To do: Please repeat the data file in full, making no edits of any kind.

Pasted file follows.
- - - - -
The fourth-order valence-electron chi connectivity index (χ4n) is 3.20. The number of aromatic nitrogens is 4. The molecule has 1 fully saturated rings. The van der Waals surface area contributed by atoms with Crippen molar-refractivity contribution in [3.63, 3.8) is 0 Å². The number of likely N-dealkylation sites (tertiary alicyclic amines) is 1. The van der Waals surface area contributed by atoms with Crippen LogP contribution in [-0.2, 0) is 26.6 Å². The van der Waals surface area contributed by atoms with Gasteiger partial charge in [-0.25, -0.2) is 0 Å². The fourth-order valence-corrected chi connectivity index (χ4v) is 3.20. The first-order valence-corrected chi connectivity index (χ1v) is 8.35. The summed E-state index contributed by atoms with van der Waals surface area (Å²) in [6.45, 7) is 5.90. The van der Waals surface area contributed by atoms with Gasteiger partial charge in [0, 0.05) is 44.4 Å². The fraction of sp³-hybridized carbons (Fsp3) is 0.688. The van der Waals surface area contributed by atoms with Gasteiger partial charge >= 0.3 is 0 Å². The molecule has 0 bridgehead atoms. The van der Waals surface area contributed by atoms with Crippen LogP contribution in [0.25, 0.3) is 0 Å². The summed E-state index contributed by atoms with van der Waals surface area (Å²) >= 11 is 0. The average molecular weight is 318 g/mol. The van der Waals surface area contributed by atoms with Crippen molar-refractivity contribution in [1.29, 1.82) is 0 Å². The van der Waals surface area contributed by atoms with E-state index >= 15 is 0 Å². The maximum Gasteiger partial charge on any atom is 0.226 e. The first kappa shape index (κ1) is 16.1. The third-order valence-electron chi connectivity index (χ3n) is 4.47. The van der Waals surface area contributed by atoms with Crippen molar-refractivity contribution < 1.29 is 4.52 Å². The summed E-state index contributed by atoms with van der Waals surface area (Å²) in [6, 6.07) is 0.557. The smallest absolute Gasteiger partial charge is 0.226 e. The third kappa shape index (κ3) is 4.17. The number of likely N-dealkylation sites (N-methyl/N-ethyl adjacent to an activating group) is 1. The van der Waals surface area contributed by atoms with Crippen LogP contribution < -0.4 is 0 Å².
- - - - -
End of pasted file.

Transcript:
The fourth-order valence-electron chi connectivity index (χ4n) is 3.20. The number of aromatic nitrogens is 4. The molecule has 1 fully saturated rings. The van der Waals surface area contributed by atoms with Crippen molar-refractivity contribution in [3.63, 3.8) is 0 Å². The number of likely N-dealkylation sites (tertiary alicyclic amines) is 1. The van der Waals surface area contributed by atoms with Crippen LogP contribution in [-0.2, 0) is 26.6 Å². The van der Waals surface area contributed by atoms with Gasteiger partial charge in [-0.25, -0.2) is 0 Å². The fourth-order valence-corrected chi connectivity index (χ4v) is 3.20. The first-order valence-corrected chi connectivity index (χ1v) is 8.35. The summed E-state index contributed by atoms with van der Waals surface area (Å²) in [6.45, 7) is 5.90. The van der Waals surface area contributed by atoms with Gasteiger partial charge in [0, 0.05) is 44.4 Å². The fraction of sp³-hybridized carbons (Fsp3) is 0.688. The van der Waals surface area contributed by atoms with Gasteiger partial charge >= 0.3 is 0 Å². The molecule has 0 bridgehead atoms. The van der Waals surface area contributed by atoms with Crippen LogP contribution in [0.25, 0.3) is 0 Å². The summed E-state index contributed by atoms with van der Waals surface area (Å²) >= 11 is 0. The average molecular weight is 318 g/mol. The van der Waals surface area contributed by atoms with Crippen molar-refractivity contribution in [1.29, 1.82) is 0 Å². The van der Waals surface area contributed by atoms with E-state index >= 15 is 0 Å². The maximum Gasteiger partial charge on any atom is 0.226 e. The first kappa shape index (κ1) is 16.1. The third-order valence-electron chi connectivity index (χ3n) is 4.47. The van der Waals surface area contributed by atoms with Crippen molar-refractivity contribution < 1.29 is 4.52 Å². The summed E-state index contributed by atoms with van der Waals surface area (Å²) in [6, 6.07) is 0.557. The smallest absolute Gasteiger partial charge is 0.226 e. The third kappa shape index (κ3) is 4.17. The number of likely N-dealkylation sites (N-methyl/N-ethyl adjacent to an activating group) is 1. The van der Waals surface area contributed by atoms with Crippen LogP contribution < -0.4 is 0 Å².